Sensory Processing Disorder: Now and Then
When my daughter first began therapy and treatment for sensory processing disorder, or SPD, she was young. At only 2 years old, the early intervention was one of the best things we could do for her. It gave her a chance to learn and modify behaviors and inputs before these were more permanent. Addison worked very hard, and the support and interventions were amazing tools in her success.
But what does Addison’s SPD look like now?
She began school early in an integrated preschool classroom. This was a small, inclusive classroom with kids of different abilities and with every tool at their disposal. From the toys to the adapted playground to the multiple therapists working in the room, Addison was able to learn while working on her speech, language, behaviors, and sensory inputs. This program was similar to the integrated preschool program offered at Hand-in-Hand. As their curriculum states, “HighScope Curriculum encourages using play and socialization to help children of all abilities to develop knowledge, skills, initiative, and the ability to regulate behavior and resolve conflicts.” What better way for a child to learn and grow?
Addison then began elementary school with an individualized education plan, or IEP, in place. Under the Individuals with Disabilities Act (IDEA), students with different needs are entitled to receive necessary adaptations in a classroom to support their learning. An IEP defines these adaptations and provides benchmarks for assessment of learning and growth. The goal of her IEP was to place her in the least restrictive environment while also allowing time for speech and occupational therapy during the day. She was able to join the general kindergarten class with an aid, only leaving the class for her additional therapies a few times a week.
Inclusion, if possible with the best interests of the child and classroom, is so important. It allows the child to see and model other behaviors; it also gives the other children a way to learn and support someone who may have different abilities than they do. Gretchen Walsh M.S. Ed.,a special education professional at the Academic Support Center at Notre Dame College, stated, “Inclusion is important because through our diversity we certainly add to our creativity. If you don’t have a diverse classroom or a diverse world, you don’t have the same creative levels and I think our strength lies in our diversity.” Inclusion benefits everyone!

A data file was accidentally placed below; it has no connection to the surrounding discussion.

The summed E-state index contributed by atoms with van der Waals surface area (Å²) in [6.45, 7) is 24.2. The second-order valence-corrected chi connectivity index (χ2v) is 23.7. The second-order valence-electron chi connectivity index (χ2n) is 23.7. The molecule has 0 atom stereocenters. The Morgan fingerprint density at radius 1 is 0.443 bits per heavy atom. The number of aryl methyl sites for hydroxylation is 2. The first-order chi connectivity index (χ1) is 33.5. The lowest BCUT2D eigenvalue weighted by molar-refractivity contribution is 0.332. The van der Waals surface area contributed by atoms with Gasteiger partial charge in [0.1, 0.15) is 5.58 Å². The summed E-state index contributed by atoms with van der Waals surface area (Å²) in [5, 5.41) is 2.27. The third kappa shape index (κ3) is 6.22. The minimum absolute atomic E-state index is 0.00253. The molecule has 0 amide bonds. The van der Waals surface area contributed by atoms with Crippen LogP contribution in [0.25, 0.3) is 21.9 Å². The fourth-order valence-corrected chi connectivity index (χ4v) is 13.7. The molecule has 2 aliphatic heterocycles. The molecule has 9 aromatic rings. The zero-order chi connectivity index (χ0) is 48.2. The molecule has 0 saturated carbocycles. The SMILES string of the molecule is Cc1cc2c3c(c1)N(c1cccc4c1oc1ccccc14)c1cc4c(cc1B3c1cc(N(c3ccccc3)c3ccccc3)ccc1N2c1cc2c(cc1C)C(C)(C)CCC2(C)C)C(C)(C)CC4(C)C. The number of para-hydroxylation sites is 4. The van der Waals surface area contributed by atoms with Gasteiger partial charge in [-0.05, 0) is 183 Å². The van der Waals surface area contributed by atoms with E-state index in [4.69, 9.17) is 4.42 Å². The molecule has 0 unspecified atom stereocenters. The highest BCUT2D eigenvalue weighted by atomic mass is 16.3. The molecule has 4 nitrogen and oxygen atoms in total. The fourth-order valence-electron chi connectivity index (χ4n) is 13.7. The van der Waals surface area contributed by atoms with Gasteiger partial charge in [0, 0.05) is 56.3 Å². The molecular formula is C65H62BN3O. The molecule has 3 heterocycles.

Addison’s school career has been filled with IEP meetings, therapies, and classroom support. Every semester and year, her improvements were great enough to scale back on additional support. The teachers, administrators, and professionals worked with her always remarked on her positive attitude and willingness to try. By the middle of her second grade year, she was taken off an IEP completely - no speech therapy or occupational therapy needed! Her behaviors at home followed this same curve. She was eating better, communicating more effectively, and using her coping skills to deal with sensory issues. We had even moved across the world with little trouble. It seemed we were finally balanced!
But alas, another lesson for mom: SPD does not go away.
Things may improve; therapies and strategies may help; your child may seem to exhibit no signs or triggers of SPD. These are all great things! Yet it does not mean that the SPD is not there, just that your child’s hard work has paid off, and it may not always be that way.
We started to notice some attention issues in Addison’s third grade year, both at home and at school. Her test scores were declining. Her teacher commented that she was fidgety and was distracted. She was itchy and complained about clothes fitting funny or feeling weird. She was still dedicated to her routines, yet she would barely complete something or would not finish a task at all. This didn’t seem like just SPD, but the same signs were there. I cringed in thinking that this was going to impact her education and her life forever.
Back to the doctor we went. We now have an attention deficit disorder, or ADD, diagnosis to accompany the SPD. Her specialist explained that this is common for many people with one or more disabilities. The symptoms and side effects play off one another. Addison has started Omega-3 supplements for brain development. We also monitor her behaviors and schoolwork with her doctor and teachers. She was placed on a 504 plan, which is “a plan developed to ensure that a child who has a disability identified under the law and is attending an elementary or secondary educational institution receives accommodations that will ensure their academic success and access to the learning environment” (definition provided by the University of Washington). It may seem like a setback, but I think of this as another diagnosis to help Addison succeed.
I wish I could tell you that SPD has a magic cure or medication. Instead, I will tell you that SPD makes Addison unique and has given her motivation to work harder. Some of her triggers and behaviors have improved vastly and rarely affect her; others take some time and effort. She will always have to try a little more than her classmates to improve her senses and her attention. Yet without her diagnoses, she would struggle even more and without support at school and at home. She is fortunate to live in a world with inclusiveness, knowledge, and love - and we never take that for granted.